After Brazilians staged massive protests last year during the Confederations Cup, the dress rehearsal for the World Cup, the country had put on hold any excitement over the main event. Demonstrations this year against government spending on the World Cup, allegedly at the expense of social services, turned ever more violent and many began to question whether Brazil was still the country of soccer. Read more
Brazilians’ love-hate affair over hosting the World Cup on home soil is becoming clearer as the event approaches. This week, in sharp contrast to recent protests against the Cup, there were disturbances from those anxious to enjoy the tournament.
At midnight on Wednesday, Fifa put up for sale a final batch of 180,000 tickets for all matches, including the opening and the final. Seven hours later, all of Brazil’s games in the first round and all games in Rio de Janeiro and São Paulo throughout the tournament had been sold out – entirely on the internet. Read more
When in 2007, Fifa president Sepp Blatter awarded Brazil the right to host the 2014 World Cup, Brazilians celebrated like they had won the final already.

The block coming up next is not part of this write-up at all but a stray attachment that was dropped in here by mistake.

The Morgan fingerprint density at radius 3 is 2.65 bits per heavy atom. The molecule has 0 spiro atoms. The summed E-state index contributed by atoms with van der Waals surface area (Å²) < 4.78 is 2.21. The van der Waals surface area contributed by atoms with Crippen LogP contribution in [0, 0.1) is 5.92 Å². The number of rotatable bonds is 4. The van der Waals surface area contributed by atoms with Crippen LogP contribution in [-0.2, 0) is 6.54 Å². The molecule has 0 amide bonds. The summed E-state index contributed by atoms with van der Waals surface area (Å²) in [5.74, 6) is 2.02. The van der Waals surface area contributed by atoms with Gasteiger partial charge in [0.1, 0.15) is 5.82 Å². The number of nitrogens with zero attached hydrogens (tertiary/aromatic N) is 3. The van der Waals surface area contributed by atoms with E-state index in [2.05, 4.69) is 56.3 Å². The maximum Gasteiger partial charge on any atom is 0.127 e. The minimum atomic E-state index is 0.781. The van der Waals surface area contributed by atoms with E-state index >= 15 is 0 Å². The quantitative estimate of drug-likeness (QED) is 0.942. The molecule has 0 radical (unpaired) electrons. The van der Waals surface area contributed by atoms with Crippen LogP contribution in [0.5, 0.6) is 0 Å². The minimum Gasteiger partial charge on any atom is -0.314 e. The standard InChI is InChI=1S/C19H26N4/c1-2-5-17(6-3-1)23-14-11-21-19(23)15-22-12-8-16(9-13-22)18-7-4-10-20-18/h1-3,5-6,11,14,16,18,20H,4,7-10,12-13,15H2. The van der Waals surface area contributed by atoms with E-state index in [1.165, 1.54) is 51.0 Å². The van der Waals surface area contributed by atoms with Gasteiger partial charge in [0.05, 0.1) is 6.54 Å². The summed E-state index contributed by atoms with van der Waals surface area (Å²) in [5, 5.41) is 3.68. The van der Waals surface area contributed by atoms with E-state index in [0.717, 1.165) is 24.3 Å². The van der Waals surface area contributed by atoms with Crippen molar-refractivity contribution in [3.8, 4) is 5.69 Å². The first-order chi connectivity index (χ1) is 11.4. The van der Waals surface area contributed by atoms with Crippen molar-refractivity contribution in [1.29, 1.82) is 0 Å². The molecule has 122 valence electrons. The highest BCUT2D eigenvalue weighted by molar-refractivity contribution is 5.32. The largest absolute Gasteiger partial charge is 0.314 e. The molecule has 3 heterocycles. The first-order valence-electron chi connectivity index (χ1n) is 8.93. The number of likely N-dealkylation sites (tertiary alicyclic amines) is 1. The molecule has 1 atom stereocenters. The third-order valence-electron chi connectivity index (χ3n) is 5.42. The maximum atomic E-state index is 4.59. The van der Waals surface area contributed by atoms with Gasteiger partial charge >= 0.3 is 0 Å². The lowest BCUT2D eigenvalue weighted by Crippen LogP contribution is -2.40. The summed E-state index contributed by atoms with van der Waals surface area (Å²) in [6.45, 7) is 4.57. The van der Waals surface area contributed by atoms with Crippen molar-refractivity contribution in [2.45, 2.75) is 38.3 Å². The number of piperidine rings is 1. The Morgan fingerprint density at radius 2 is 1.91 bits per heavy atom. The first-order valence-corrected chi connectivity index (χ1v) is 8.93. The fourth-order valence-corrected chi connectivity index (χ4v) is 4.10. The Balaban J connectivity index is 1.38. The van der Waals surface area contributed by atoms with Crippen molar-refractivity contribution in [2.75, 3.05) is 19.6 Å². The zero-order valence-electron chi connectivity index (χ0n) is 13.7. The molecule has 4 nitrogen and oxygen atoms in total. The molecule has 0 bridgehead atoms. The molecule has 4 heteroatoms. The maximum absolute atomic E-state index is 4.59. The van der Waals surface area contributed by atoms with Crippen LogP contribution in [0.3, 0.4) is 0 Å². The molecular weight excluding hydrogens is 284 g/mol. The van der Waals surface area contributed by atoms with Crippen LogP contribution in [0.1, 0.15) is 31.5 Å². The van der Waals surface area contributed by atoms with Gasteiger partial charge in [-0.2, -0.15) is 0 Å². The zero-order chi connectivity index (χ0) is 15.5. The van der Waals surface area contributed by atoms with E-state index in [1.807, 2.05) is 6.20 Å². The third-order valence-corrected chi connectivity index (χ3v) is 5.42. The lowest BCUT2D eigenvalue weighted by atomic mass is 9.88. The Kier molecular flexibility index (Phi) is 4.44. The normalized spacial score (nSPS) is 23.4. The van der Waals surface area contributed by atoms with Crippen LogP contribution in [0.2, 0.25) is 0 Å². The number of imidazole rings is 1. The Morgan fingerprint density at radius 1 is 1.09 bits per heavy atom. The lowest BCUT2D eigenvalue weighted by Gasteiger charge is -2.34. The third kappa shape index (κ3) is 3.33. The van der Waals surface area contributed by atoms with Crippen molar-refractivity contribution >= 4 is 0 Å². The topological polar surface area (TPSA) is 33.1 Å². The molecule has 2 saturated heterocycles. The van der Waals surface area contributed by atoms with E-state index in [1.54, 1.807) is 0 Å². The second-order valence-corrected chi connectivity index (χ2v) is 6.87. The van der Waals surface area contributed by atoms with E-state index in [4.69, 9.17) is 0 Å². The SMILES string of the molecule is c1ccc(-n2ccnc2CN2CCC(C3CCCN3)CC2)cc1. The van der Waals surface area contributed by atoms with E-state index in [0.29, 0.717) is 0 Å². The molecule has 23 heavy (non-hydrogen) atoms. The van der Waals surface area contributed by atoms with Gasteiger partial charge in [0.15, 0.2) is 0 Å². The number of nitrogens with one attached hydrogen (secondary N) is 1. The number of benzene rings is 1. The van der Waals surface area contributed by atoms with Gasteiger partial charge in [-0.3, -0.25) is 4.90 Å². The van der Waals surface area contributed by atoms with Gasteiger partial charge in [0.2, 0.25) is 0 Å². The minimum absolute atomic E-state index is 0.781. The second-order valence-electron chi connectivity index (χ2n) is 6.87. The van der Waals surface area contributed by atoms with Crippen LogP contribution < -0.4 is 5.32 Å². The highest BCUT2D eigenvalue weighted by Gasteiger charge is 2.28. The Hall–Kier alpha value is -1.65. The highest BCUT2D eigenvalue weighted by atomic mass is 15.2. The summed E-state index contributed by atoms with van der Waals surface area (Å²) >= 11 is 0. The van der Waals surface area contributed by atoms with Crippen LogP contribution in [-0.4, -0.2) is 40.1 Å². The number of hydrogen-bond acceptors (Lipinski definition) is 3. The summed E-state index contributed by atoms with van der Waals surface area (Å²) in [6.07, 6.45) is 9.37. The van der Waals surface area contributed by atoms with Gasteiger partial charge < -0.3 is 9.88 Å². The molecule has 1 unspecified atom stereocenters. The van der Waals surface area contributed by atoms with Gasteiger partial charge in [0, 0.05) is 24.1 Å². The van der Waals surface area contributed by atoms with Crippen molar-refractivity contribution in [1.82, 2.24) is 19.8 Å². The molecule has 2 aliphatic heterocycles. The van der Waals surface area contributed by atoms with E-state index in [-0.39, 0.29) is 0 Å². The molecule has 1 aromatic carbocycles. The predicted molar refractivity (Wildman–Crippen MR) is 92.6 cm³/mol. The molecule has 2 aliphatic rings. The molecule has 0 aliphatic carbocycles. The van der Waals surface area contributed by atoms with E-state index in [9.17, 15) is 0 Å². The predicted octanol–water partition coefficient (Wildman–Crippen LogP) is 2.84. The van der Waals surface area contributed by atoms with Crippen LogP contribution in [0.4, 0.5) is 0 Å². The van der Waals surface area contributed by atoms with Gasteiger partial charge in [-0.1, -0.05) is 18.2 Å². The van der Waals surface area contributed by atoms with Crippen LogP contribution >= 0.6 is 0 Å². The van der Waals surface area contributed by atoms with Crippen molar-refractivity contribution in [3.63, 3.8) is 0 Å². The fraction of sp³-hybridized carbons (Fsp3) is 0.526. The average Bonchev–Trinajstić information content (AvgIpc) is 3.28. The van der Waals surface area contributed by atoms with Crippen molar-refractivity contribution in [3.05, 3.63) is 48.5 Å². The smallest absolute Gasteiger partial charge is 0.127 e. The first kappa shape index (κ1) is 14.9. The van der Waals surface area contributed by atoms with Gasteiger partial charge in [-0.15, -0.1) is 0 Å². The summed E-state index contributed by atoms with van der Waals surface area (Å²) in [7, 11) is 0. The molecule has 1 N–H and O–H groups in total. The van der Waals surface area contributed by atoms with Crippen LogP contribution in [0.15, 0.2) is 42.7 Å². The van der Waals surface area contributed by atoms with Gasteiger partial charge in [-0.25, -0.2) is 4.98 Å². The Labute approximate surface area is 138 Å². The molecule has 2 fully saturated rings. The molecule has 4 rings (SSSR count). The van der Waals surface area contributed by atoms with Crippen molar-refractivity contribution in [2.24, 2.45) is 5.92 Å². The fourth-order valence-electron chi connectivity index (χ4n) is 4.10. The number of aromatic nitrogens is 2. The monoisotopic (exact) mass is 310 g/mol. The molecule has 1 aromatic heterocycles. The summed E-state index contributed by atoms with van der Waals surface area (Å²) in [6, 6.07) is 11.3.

So why is that – with only 14 days to go before the kick-off at São Paulo’s Itaquerão stadium – people do not seem more animated? Brazilians seem to be moving slower than in the past with their normally effusive efforts to decorate everything in yellow and green, the colours of Brazil’s Seleção, the national team. Read more
Brazil’s rocky relationship with Fifa, football’s world governing body, has reached a new low. In some of his most incendiary comments yet, Fifa president Sepp Blatter (pictured) has suggested that if Brazilians really want to change their country, they should work harder.
His comments came as protesters took to the streets again in Brazil’s major cities, looting and setting fires in anger at what many see as an unacceptable contrast between the new stadiums built for the World Cut, which begins next month, and the poor quality of Brazil’s public services. Read more
NETMundial, the global talking shop held this week in São Paulo on the future of the internet, finished its second and final day on Thursday with not much more to show for itself than a pledge to keep talking.